The Hanna phosphate checker is a green, egg-shaped hand-held colorimeter for portable testing of phosphate concentration with digital precision. If you’re like us, you’ve probably been wondering how Hanna could make such a small and affordable little colorimeter that could even begin to stack up to the accuracy of larger colorimeters from Hanna and others which cost ten to twenty times more than the $40-50 checker. Hanna was kind enough to send us a review unit of the little colorimeter for stacking up against our workhorse Hanna C 203 Multiparameter Ion Specific Meter. Over the last week we have performed dozens of tests where each reacted sample was read both by the Hanna Checker and Hanna c203. In every case the Checker was well in line with the readings of the C203 although some drawbacks of the checker became apparent when it was put to regular use. Continue reading to find out how the Hanna Checker still delivers on good value that will make it a worthy tool for precise measurement of phosphate in reef aquaria.
The Hanna checker is very easy to use. Turn it on, insert an unreacted sample of water to get a zero baseline, then add a reacted sample and take a measurement. Such simple steps are impeded by the fact that the green egg colorimeter likes to turn off every 10 seconds. We suppose this is to preserve battery life but there is no way to reopen the cuvette, carefully add the reagent and shake/invert it for 20 seconds, and reinsert the cuvette in under ten seconds. Furthermore, by holding down the only button you can set the timer to take a reading in 3 minutes, the length of time that the sample needs to be reacted for. Finally, after the three minutes are up the reading is displayed for only ten seconds after which it shuts off, and is not displayed once the unit is turned back on again. Ten seconds may seem like long enough but take a phone call, get distracted by a text message or bend over to tie your shoe and your sample has been colorimetered, displayed and erased and you’re out the 5 minutes and the roughly $0.25 it costs per reagent packet. However, since the egg-orimeter ships with two vials, we quickly developed a workaround which largely addresses the flash reading: one cuvette is filled with unreacted sample and the second cuvette is reacted and timed outside the sequence of the egg-orimeter.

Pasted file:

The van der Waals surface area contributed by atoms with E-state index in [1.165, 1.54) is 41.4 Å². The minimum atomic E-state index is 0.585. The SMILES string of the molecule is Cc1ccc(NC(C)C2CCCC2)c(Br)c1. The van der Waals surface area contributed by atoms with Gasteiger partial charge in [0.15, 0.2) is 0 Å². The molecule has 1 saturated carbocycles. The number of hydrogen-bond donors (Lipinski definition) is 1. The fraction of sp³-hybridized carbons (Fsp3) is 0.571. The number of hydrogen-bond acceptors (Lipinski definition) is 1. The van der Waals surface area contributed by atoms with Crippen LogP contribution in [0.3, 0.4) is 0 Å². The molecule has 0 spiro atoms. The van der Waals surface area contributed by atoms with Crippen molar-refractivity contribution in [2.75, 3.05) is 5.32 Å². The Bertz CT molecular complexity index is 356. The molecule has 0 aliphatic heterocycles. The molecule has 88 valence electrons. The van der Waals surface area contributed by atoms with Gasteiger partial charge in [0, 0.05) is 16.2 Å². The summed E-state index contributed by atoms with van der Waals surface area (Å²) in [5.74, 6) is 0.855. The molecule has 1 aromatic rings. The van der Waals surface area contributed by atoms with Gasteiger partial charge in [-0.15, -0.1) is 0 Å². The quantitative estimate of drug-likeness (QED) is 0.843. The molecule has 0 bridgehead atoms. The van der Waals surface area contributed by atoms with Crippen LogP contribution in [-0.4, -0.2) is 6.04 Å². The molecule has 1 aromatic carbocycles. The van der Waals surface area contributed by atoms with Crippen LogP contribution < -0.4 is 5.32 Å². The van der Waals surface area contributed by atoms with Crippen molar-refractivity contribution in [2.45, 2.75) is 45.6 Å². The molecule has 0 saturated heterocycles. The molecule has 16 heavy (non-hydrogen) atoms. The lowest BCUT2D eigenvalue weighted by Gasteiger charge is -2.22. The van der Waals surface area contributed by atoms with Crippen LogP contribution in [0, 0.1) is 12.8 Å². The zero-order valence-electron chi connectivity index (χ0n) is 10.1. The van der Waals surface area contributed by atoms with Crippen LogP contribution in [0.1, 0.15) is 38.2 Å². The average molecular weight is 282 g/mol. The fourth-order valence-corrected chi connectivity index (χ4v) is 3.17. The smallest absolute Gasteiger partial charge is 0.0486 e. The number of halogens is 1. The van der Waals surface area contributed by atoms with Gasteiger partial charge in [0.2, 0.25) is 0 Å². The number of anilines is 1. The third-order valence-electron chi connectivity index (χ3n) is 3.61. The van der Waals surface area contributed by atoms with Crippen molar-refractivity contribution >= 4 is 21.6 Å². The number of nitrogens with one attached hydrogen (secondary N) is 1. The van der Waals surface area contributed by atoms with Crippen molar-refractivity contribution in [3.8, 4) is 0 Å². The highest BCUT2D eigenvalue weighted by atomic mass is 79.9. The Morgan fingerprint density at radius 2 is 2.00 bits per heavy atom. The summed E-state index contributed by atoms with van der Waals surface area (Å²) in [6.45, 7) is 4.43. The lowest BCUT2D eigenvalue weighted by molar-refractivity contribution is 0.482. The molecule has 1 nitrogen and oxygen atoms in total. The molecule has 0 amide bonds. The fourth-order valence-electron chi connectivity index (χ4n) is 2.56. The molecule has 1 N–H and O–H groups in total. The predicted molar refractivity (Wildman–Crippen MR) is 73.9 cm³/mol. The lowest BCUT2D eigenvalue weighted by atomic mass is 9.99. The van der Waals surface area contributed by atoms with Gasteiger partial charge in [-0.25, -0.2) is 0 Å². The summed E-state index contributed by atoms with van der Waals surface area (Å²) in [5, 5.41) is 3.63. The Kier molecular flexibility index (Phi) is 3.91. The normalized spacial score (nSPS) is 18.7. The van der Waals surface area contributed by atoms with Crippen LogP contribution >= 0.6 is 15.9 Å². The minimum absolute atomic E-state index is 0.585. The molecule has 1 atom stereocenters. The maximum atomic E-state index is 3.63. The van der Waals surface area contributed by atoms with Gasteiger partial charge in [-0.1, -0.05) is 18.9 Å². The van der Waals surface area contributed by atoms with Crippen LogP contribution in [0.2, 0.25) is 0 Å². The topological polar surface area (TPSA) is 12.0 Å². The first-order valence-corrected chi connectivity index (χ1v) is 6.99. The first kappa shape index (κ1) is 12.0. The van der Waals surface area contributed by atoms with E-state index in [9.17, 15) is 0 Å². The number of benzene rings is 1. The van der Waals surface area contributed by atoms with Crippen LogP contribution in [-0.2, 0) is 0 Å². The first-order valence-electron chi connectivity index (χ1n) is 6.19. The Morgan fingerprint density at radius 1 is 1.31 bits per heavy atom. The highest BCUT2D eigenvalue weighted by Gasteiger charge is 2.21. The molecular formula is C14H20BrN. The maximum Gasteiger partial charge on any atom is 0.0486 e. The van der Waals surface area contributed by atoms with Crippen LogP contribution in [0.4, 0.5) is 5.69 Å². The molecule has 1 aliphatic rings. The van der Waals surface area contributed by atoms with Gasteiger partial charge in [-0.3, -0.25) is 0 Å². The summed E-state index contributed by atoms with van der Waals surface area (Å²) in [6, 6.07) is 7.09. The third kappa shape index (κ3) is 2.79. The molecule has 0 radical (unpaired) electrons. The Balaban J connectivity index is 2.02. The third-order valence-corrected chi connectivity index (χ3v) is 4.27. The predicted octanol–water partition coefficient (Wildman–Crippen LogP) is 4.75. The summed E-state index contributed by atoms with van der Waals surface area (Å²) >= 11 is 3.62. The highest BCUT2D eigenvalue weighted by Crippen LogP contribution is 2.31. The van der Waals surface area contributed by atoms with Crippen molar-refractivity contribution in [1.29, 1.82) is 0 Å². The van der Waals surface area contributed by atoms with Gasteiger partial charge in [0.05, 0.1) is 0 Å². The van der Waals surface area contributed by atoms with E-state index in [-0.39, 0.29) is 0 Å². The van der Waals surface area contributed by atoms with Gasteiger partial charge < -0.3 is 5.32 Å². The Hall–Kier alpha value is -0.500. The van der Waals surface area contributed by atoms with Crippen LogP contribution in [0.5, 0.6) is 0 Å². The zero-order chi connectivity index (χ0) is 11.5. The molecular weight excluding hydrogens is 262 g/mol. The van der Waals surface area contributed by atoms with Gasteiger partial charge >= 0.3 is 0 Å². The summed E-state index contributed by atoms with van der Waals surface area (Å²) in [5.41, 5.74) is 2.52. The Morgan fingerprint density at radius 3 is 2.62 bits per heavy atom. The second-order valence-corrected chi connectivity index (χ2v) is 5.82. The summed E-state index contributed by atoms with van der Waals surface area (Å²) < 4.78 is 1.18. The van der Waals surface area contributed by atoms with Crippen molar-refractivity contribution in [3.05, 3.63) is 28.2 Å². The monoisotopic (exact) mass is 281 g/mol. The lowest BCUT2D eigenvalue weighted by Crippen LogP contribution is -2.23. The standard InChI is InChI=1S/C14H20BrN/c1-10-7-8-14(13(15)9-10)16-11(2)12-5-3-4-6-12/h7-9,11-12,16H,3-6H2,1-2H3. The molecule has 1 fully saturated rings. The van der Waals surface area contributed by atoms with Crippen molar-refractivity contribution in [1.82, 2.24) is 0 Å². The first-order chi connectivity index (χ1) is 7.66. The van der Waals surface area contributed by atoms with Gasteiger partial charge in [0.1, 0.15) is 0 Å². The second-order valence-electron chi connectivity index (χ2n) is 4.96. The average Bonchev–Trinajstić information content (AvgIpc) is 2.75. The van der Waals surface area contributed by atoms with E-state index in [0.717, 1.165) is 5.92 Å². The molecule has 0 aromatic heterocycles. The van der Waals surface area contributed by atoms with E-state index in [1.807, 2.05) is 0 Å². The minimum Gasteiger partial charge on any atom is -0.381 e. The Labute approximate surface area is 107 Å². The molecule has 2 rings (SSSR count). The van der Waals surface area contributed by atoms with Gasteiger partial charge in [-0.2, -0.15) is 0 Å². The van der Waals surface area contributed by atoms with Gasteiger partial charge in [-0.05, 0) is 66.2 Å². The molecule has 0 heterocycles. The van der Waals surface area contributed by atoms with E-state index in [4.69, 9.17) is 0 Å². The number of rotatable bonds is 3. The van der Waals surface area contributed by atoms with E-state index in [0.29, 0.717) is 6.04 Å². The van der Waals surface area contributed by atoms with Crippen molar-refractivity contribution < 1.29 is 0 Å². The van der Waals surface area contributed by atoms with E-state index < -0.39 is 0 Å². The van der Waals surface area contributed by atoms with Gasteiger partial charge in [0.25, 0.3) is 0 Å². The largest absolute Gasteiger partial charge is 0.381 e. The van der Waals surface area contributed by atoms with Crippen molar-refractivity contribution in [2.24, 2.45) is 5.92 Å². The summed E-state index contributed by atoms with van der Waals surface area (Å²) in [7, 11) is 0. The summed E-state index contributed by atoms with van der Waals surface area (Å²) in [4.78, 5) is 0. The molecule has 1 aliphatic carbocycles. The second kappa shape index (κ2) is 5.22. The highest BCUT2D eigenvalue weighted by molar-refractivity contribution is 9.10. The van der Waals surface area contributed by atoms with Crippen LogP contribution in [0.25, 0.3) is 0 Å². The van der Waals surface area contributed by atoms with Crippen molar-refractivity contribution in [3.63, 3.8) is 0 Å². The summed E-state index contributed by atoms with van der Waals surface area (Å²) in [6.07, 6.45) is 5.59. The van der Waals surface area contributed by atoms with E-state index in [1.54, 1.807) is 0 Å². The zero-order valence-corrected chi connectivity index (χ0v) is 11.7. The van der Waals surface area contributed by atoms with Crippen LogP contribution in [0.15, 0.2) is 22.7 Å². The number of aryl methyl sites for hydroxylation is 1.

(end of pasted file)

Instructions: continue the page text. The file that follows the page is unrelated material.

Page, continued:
Compared to the larger C203, the Hanna Checker / Egg-orimeter gave phosphate readings from the same reacted samples which we were almost always identical in the low range and only slightly off at higher concentrations. For our freshwater planted tank, tap water and RO water all readings were 0mg/l. One reef tank was 0.02mg/l and 0.03mg/l from the egg-orimeter vs the C203 and for a fish only aquarium the level was 2.20 and 2.25mg/l from the two units respectively. We made a phosphate reference solution using 0.3l of Seachem’s Flourish Phosphorus (4500 mg/l) additive for planted aquaria to 999.7 ml of RO/DI water for an expected PO4 concentration of 1.35 mg/l. Both the Hanna Checker and Hanna C 203 gave readings of 1.31mg/l when testing this solution. One final note is that the Hanna Checker was significantly faster at zeroing and taking readings than the tabletop C203; whereas the egg-orimeter usually did it’s measurements in 2-3 seconds, for the C203 it usually takes 10 seconds to read a sample.
It will be a long time before long term performance of the egg-orimeter becomes better understood but for now, we feel the $40 hanna phosphate checker will be very popular with aquarists who obsess over nutrient levels of their SPS tanks and for aquarium professionals who need a practical, portable device for delivering accurate, digitally precise phosphate testing.